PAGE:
Conventional wisdom is that no trader should take profits too early. To close a position while there is every chance that the asset in question has yet more profit to come, is to commit the classic error of “leaving money on the table”, a terrible mistake and a sure sign of a rank amateur.
It is like a television game-show guest who collects the first available winnings, however small, and heads home, or someone in a casino, who having won a few coins on a slot machine, shuns the big money available at blackjack or roulette, and cashes in their winnings.
Why are these people trading in the first place? They would surely be happier putting their money in a dull but safe savings account.
Professionals get out early
But is taking profits early an act of stupidity? The worst of all possible position trading strategies? Or does it in fact show wisdom?
Before examining the merits of running profits against the case for taking them, it may be worth looking at some basic facts concerning the market for securities of all types.
Asked who owns , bonds, and , most people would probably say big institutions such as banks, insurance companies, pension funds and so on. Now, it is true that these grand entities are temporary owners of financial assets. But the ultimate owners of all such assets are either individuals or trusts.
That’s right – all such assets.
This is of much more than academic interest. Why is it that the ultimate owners of financial assets in general seem to derive less benefit from them than professional traders working for the aforementioned institutions?
Experience and expertise play their part, and a key aspect of a trader’s skill is taking profits at the right time. By locking in the profits from an upswing, traders can sell the asset on to the investment managers (either working for their own or outside institutions) that look after retail investors.
The asset may or may not be over-priced and due a correction. Even if not, the professional traders – not those ultimate owners, the retail investors - are likely to have captured most of the gain on the price at which they bought.
Put another way, there is little joy to be had from being the “ultimate” owner of an orange if most of the juice has been sucked out by the time it reaches you.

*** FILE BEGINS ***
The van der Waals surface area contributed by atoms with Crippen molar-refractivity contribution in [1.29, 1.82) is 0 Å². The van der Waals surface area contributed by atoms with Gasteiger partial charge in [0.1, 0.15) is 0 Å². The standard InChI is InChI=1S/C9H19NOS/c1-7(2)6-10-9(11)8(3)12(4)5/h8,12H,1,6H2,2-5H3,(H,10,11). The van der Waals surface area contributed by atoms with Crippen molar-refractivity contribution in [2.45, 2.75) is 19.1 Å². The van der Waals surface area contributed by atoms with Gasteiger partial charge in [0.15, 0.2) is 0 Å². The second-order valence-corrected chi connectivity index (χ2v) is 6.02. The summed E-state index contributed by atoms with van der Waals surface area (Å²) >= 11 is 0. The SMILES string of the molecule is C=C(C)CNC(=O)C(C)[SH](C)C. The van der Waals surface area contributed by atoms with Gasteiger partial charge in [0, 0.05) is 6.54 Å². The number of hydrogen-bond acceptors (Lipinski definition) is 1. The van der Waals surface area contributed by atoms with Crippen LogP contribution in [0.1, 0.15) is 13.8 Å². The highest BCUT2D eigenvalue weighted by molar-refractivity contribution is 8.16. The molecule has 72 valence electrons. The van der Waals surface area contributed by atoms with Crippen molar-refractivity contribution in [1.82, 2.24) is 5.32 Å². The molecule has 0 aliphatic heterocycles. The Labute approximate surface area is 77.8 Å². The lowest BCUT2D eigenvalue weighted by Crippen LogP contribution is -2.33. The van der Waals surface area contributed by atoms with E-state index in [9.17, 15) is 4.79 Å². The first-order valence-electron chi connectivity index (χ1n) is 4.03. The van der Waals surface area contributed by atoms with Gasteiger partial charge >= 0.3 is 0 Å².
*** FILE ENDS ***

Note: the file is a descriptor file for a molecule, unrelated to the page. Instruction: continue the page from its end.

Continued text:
On a theoretical level, it would seem that taking profits early is beneficial. But what about on the day-to-day level?
They may well also ask what place there is for “conviction trading” – taking positions on the basis of well-grounded beliefs about the asset concerned – when the trader is forever trying to calculate the best time to bail out?
This leads to a third objection, which is that profit-taking is based on the fallacious notion that an asset rises and falls in a predictable manner, and that a trader’s priority is to get out before the final peak, after which a downswing will set in.
In reality, a security can rise, fall and rise again, sometimes surpassing its previous peak. In such cases, a conviction trader will reap the rewards that a profit-taker will have lost.
The practical case for early profit-taking starts with the proposition that it is a powerful defence against greed. An apparent winning streak ratchets up the temptation to stay in a trade, not least to avoid feeling foolish as your fellow traders seem to be garnering endless profits.
Set a target – and stick to it
Taking profits early guards against getting caught up in the Gadarene rush, and pays due regard to the well-known words of British investment guru, the late Robert Beckman: “Markets will do whatever they have to do to ensure that most people are mostly wrong most of the time.”
Those sticking with a supposedly hot streak are “most people”. Taking profits too early is a way of not being one of them.
Being committed to taking profits earlier rather than later, requires some idea as to when that point will be. It could be instinctive, when the trader senses that the upswing has entered its final lap and it is time to sell. Or it could be highly technical, with the trader studying asset’s previous price performance and fixing a “sell” point at, for example, significant deviations above or below its moving average.
An old Wall Street adage states that a trader should sell securities, in this particular case shares, when they have delivered the gains the trader has been seeking – and then not look at the stock price for six months. That way, any self-recrimination arising from a continued rise in the price would be avoided.
Such an admirable approach would kill two birds with one stone: greed, and heartache.